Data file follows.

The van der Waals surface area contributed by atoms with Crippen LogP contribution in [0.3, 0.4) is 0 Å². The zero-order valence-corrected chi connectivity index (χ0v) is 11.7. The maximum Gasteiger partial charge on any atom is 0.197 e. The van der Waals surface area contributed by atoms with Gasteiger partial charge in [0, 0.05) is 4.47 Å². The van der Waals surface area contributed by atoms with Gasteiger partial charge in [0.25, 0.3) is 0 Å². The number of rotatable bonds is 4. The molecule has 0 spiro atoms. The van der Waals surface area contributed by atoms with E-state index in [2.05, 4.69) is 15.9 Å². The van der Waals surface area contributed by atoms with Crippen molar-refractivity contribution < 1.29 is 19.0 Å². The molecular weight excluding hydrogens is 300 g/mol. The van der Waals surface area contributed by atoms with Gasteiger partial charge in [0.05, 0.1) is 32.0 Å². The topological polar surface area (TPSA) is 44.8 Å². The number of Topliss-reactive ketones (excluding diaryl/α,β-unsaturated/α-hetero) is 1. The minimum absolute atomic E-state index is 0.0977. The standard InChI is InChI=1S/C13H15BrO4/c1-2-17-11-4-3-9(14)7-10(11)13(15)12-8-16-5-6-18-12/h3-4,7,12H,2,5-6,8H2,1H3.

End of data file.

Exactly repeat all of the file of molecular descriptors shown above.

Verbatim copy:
The van der Waals surface area contributed by atoms with Crippen LogP contribution in [0.3, 0.4) is 0 Å². The zero-order valence-corrected chi connectivity index (χ0v) is 11.7. The maximum Gasteiger partial charge on any atom is 0.197 e. The van der Waals surface area contributed by atoms with Gasteiger partial charge in [0, 0.05) is 4.47 Å². The van der Waals surface area contributed by atoms with Gasteiger partial charge in [0.25, 0.3) is 0 Å². The number of rotatable bonds is 4. The molecule has 0 spiro atoms. The van der Waals surface area contributed by atoms with E-state index in [2.05, 4.69) is 15.9 Å². The van der Waals surface area contributed by atoms with Crippen molar-refractivity contribution < 1.29 is 19.0 Å². The molecular weight excluding hydrogens is 300 g/mol. The van der Waals surface area contributed by atoms with Gasteiger partial charge in [0.05, 0.1) is 32.0 Å². The topological polar surface area (TPSA) is 44.8 Å². The number of Topliss-reactive ketones (excluding diaryl/α,β-unsaturated/α-hetero) is 1. The minimum absolute atomic E-state index is 0.0977. The standard InChI is InChI=1S/C13H15BrO4/c1-2-17-11-4-3-9(14)7-10(11)13(15)12-8-16-5-6-18-12/h3-4,7,12H,2,5-6,8H2,1H3.